My transition to internship has been a journey to reconcile my identity. All of a sudden, upon graduating from medical school, there arose a dissonance between my professional and personal selves when I was granted the MD title.
In my new role as an intern (first year of medical specialty training), a physician, I was imbued with a new professional image in the eyes of colleagues, patients, society, and, inevitably, myself. New expectations and duties began to define me as I was called upon to perform procedures and tasks as a physician, while as a person I was much the same as I was when I was medical student.
Under the current mechanism of transitions in medicine, when one enters a new position, the label precedes the abilities. Like a shadow, who I am and what I am capable of are always trailing behind and playing catch-up with a constantly evolving set of expectations laid out before me.
Simply by the virtue of seeing me in my knee-length white coat embroidered with “MD,” people began treating me differently, and entrusted themselves in my novice hands. They began referring to me as doctor when I rounded. They trusted my medical advice without question. Every day, I work to meet these new expectations.
This can be psychologically challenging since I feel like I’m constantly playing catch-up. However, at the same time, this dissonance of identities is one of the most effective ways to compel me to grow. Because patients and colleagues began to expect more from me, and different from medicals school, my clinical decision-making directly influenced patient care, I embraced this responsibility and accountability. Whenever I failed to meet their expectations or did not know answers to questions, I made sure to look them up for next time and reviewed them until I knew I would not forget the information. One never forgets memories when they are infused by potent emotions, whether it is disappointment in oneself or pride in having overcome a challenge. My knowledge base has grown exponentially as a part of this transformation.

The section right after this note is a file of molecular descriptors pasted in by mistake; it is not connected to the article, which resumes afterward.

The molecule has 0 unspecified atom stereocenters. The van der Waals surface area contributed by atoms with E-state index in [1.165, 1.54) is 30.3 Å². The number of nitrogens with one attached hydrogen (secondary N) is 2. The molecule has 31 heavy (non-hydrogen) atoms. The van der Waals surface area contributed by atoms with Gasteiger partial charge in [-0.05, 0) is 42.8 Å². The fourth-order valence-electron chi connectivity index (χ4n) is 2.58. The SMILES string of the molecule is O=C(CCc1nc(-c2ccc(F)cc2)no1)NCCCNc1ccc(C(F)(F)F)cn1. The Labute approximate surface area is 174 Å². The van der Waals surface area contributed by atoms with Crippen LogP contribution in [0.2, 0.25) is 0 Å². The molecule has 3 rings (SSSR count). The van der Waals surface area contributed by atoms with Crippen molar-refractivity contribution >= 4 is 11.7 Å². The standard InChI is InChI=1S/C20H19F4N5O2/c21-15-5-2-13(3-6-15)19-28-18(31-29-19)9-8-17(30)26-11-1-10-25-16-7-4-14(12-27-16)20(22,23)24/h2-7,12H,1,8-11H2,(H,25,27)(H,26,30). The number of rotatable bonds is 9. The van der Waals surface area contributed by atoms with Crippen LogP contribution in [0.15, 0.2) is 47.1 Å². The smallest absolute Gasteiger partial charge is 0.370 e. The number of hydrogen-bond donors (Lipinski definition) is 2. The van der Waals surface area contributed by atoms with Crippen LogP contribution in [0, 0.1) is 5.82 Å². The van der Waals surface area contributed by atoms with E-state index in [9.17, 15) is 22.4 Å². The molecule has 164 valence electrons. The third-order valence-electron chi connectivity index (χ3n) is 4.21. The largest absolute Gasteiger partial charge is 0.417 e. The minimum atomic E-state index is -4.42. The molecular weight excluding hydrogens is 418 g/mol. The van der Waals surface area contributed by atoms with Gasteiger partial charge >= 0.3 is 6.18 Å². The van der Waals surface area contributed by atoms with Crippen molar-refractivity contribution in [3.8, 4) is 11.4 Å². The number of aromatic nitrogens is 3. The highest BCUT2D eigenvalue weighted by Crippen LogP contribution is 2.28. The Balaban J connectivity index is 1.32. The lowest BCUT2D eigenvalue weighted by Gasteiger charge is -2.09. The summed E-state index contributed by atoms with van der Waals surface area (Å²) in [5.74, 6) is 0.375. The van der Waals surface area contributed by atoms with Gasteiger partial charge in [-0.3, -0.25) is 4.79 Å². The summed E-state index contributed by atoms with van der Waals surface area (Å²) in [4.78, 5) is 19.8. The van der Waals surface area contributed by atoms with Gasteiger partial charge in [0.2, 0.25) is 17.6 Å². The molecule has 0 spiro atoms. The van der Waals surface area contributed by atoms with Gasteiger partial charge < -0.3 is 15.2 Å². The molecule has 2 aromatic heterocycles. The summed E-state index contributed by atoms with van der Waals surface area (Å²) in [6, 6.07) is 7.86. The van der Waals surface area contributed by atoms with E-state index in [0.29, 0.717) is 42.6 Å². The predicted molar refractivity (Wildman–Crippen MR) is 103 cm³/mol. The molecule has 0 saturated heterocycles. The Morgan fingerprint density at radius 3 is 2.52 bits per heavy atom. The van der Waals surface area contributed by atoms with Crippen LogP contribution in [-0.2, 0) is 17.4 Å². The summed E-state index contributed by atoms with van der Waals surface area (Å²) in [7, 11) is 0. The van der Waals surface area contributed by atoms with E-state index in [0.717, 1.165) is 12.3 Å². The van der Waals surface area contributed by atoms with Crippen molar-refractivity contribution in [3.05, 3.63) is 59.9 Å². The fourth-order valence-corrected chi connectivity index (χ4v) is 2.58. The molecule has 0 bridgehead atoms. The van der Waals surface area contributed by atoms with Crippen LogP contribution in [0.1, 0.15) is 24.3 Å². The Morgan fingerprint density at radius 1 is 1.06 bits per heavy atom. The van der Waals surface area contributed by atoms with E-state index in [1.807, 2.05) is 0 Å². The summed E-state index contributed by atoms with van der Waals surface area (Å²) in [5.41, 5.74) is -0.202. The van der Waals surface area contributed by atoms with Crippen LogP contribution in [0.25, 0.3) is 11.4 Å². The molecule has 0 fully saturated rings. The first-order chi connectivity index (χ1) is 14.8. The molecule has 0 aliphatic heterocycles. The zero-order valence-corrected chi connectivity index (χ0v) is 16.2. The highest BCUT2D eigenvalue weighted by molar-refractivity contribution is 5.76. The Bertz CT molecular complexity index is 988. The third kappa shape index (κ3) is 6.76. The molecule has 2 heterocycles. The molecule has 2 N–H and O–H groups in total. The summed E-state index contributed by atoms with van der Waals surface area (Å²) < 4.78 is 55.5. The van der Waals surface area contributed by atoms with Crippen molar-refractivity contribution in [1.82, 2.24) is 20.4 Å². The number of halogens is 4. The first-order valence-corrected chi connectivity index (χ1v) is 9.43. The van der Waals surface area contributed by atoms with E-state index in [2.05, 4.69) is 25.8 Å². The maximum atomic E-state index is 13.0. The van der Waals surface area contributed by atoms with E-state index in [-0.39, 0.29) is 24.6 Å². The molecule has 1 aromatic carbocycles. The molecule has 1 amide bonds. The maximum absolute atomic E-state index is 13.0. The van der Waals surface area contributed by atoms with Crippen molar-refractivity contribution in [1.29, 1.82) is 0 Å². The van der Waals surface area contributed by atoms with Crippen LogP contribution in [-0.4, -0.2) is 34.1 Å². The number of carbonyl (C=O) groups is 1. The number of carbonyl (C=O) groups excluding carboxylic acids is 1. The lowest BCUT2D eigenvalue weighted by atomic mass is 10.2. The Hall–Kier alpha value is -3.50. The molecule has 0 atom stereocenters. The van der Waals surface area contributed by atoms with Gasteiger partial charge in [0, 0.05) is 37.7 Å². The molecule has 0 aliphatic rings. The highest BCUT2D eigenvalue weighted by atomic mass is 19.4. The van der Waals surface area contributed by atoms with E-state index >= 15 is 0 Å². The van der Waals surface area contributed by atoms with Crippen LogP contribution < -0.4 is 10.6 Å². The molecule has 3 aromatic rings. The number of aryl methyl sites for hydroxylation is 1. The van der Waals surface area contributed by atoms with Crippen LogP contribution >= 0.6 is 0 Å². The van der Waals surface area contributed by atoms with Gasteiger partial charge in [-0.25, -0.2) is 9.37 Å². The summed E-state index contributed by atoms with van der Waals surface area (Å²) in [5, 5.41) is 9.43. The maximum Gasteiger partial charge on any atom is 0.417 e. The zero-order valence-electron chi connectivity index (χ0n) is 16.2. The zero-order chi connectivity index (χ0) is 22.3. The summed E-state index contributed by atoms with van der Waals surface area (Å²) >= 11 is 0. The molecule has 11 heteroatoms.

Ultimately, these expectations keep me accountable to the actualization of my own potential. In a culture of constant learning and growth, I have come to embrace this dissonance in identity. After all, when one’s capabilities have caught up with and eclipsed these expectations, what often follows is complacency and stagnation.
Having realized that feeling behind is the greatest motivator for moving forward, I rise for work each day feeling more energized and unafraid to be wrong or to fall short of others’ expectations. Feeling behind every day is, in a sense, the greatest blessing that a trainee could ask for because all we need to do is to do is to take those moments to heart and to grow from them.
About Jason Han, MD
Jason Han is currently a first year Integrated Cardiothoracic Surgery Resident at the University of Pennsylvania. He graduated from the Perelman School of Medicine in 2017. He is drawn to stories in medicine that reveal deeper insights into our humanity, psychology, and values. You can follow him on Twitter @JasonHanMD.